Webber’s article in Scientific American describes some interesting innovations the industry is now starting to pursue. Examples include drip irrigation, which uses 40% less water and 15% less energy; no-till agriculture, which places seeds directly into soil to reduce energy use, erosion and carbon emission; and laser-leveled fields, which reduce erosion and fertilizer runoff.
There are other positive avenues the industry is exploring and, at the same time, they show another important attribute of the innovator—we must be prepared to fail. Two high-profile examples are the move back to local farms and the venture into bio-diesel. Local farms actually require more energy, and bio-diesel production has reduced the land available for food production.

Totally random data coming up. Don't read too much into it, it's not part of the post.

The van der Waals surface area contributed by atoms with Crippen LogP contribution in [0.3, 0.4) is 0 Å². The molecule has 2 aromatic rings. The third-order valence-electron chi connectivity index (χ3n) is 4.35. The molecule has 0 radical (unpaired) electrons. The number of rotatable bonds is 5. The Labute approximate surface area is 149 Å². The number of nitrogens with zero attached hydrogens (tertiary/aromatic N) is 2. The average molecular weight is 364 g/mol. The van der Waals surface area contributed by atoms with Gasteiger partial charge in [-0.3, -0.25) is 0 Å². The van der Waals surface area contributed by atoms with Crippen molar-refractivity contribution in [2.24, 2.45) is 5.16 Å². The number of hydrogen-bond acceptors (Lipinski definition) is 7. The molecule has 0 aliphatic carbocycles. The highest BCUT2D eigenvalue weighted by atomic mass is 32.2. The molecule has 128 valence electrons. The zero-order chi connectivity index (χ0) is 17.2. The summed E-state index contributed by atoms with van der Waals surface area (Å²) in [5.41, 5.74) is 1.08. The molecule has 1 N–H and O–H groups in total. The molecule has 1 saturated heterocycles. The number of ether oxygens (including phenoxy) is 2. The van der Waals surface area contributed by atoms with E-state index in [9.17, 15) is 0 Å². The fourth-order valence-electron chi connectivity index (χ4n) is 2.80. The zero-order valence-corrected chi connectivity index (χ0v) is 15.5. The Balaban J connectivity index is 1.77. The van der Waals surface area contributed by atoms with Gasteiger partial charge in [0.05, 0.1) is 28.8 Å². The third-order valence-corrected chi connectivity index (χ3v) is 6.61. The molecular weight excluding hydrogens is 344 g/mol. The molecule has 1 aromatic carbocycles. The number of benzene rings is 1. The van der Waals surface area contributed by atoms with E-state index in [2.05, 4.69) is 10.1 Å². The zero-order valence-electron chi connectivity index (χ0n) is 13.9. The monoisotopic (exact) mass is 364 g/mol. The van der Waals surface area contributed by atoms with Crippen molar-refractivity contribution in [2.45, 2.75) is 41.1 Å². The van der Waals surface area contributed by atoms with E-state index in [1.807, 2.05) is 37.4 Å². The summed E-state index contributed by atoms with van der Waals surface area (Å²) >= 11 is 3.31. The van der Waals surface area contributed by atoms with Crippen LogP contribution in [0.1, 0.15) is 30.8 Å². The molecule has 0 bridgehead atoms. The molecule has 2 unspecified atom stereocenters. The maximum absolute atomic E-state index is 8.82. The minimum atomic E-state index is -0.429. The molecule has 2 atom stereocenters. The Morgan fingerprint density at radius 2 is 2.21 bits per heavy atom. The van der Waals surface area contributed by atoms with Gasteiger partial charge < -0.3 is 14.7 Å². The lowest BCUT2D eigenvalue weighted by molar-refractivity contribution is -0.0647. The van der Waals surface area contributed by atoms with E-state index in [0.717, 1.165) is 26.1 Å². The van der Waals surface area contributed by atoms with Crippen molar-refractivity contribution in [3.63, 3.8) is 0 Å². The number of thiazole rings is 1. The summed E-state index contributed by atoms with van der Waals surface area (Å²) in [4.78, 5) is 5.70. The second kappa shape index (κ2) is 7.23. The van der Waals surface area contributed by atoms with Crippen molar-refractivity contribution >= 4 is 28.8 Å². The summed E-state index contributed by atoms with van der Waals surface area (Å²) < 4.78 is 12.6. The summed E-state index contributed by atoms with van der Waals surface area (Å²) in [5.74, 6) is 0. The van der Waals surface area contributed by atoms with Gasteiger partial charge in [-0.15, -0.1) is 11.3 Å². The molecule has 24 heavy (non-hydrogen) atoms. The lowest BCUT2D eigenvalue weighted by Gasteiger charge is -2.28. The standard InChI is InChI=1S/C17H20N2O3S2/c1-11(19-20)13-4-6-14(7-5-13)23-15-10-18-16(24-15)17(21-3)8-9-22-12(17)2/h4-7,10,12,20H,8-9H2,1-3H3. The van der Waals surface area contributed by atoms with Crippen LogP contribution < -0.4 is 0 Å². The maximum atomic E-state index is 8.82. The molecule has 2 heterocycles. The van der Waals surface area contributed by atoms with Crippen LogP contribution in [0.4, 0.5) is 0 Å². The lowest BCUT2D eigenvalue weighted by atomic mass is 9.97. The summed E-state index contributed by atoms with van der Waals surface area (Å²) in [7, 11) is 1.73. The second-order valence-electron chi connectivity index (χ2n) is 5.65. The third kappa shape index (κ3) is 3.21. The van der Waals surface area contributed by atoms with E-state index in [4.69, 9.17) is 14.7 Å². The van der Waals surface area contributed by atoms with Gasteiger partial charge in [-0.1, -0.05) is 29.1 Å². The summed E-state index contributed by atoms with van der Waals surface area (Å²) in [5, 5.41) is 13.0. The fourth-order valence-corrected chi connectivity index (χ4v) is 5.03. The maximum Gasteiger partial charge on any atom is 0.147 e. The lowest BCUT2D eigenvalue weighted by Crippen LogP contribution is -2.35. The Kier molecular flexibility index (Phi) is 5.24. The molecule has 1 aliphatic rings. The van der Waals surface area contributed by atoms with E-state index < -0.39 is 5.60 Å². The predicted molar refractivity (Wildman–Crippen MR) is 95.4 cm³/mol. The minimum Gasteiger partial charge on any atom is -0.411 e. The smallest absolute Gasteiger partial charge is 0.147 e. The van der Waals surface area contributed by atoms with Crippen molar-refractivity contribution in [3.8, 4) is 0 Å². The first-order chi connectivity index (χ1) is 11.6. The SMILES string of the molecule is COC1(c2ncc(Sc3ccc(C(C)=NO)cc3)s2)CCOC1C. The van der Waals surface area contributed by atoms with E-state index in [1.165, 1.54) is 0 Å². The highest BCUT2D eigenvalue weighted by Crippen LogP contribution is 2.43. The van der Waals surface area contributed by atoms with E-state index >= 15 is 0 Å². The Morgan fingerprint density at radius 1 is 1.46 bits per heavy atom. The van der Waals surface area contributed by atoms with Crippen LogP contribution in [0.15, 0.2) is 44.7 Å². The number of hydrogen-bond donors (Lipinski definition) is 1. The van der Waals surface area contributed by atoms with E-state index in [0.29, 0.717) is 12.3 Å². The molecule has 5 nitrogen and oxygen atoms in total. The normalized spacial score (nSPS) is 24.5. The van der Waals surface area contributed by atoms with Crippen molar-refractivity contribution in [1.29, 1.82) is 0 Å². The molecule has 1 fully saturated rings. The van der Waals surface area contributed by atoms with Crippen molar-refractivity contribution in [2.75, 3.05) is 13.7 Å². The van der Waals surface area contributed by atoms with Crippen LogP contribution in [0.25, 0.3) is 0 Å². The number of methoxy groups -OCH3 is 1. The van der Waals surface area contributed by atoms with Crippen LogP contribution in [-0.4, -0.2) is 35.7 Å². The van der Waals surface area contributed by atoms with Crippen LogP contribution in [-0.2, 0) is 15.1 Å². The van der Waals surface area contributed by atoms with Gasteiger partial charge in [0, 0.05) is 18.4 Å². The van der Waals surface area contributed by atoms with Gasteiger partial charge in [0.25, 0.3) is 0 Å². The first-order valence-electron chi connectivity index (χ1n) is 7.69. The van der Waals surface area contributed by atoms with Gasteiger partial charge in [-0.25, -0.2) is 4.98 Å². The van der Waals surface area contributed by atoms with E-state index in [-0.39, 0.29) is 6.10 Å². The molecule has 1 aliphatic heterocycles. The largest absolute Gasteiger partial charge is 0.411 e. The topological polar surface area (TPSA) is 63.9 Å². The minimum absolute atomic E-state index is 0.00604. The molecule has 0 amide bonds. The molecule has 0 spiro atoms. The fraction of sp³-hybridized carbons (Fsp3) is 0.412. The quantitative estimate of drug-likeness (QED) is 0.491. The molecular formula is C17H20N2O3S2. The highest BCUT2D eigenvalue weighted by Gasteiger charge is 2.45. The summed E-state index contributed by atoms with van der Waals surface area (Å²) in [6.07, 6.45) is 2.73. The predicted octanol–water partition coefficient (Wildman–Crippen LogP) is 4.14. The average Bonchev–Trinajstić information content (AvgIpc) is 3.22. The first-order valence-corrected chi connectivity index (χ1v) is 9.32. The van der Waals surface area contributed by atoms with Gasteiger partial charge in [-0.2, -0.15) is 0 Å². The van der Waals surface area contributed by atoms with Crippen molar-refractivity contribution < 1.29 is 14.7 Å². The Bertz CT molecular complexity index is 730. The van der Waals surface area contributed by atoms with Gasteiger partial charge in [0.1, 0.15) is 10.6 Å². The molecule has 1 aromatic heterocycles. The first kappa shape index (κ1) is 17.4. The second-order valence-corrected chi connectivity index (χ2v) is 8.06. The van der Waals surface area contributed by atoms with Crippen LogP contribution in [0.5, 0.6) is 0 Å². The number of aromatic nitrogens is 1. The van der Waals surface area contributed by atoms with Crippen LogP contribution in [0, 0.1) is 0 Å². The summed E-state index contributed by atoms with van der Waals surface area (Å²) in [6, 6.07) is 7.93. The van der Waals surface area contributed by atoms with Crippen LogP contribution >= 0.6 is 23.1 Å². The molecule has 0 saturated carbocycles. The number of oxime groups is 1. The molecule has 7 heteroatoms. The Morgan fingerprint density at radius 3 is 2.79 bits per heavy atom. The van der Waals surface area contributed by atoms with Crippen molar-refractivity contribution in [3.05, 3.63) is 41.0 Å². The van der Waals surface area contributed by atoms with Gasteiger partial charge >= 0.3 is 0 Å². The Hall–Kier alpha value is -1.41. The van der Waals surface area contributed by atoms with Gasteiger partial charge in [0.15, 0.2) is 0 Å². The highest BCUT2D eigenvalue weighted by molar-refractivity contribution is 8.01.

These are classic illustrations of the complexity of the problem and the need for systemic thinking. Yes, we pursue these avenues, but we don’t assume they are the great epiphany. We must always pursue alternatives. I frequently quote Linus Pauling in saying, "The best way to get a good idea is to get lots of ideas."
At a systemic level, there are some interesting new avenues worth exploring. The move to factory farming has led to large surpluses of animal waste, which could be a great source of fertilizer and energy in local farms. But the increases in E. coli poisoning in river water is evidence of the failure to use manure effectively.
Algae are another source of food and energy that is open to exploration by innovators. They grow in saltwater of which, so far, we have no shortage.